NEW BRIGHTON, Minn., Jan. 27, 2015 /PRNewswire/ -- Today, the City of New Brighton announced that it has reached an agreement with the United States Army and the United States Department of Justice under which the federal government will continue to pay New Brighton's costs for operating its water treatment facility for the next thirty years. The agreement, contained in a Supplemental Litigation Settlement Agreement being filed in federal district court in Minnesota, assures that the City will receive the funding needed to provide the same level of safe and clean water that residents have received for the past two decades.
"The Army is keeping its promise to fund safe and clean drinking water for the residents of New Brighton, just it has done for the past 20 years," said Dean Lotter, City Manager of New Brighton. "The new agreement continues and reinforces the 1988 settlement of the City's lawsuit against the Army.
In 1984, New Brighton sued the U.S. Army in federal court for contaminating New Brighton's drinking water supply from operations at the Twin Cities Army Ammunition Plant (TCAAP). Following the 1988 settlement, the Army fully funded all of New Brighton's costs to construct and own a state-of-the-art water treatment plant to remove TCAAP contaminants from the public drinking water supply. In 1992, the Army provided New Brighton funds sufficient to operate the water plant for a twenty-year period.
In recent years, negotiations to continue the advance funding under the terms of the litigation settlement agreement had stalled. On May 21, 2014, the City of New Brighton filed a motion in federal court in Minnesota asking the court to enforce the 1988 lawsuit settlement agreement.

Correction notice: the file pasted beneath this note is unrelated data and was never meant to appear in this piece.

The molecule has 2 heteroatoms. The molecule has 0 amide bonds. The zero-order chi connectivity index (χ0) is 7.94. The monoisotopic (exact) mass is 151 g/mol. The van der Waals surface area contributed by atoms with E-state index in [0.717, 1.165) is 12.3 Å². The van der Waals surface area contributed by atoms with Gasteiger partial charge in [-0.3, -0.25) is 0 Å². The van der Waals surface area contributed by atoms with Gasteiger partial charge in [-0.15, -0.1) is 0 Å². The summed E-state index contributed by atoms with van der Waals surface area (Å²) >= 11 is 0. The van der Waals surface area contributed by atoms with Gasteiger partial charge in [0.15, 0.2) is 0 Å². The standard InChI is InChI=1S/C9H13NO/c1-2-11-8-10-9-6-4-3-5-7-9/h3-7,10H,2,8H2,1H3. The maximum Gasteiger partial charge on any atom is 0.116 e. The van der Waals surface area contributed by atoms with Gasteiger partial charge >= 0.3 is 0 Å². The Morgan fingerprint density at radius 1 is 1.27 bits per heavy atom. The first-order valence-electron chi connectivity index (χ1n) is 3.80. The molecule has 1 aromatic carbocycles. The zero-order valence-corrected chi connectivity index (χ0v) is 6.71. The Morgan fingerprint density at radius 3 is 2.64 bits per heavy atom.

Under the new Supplemental Litigation Settlement Agreement, the federal government will pay a minimum of $59.4 million to New Brighton to cover the City's expected costs for the next 30 years for owning and operating its water treatment facility. New Brighton and the federal government will negotiate a new funding agreement beyond that period, if conditions require continued treatment of the water supply.
"This settlement allows for the City to maintain control and autonomy over the treatment operations, and will preserve the safe water supply we have enjoyed for decades," Lotter said. "This agreement is a big victory for all of New Brighton's residents."
The federal judge presiding in the case was Ann D. Montgomery of the United States District Court, and settlement discussions proceeded before Magistrate Judge Janie S. Mayeron. New Brighton was represented in the proceedings by the law firm Fredrikson & Byron P.A. The New Brighton City Council will consider the agreement tonight at their regularly scheduled meeting at 6:30 p.m. in New Brighton City Hall.
For more information, go to: www.ci.new-brighton.mn.us.
SOURCE City of New Brighton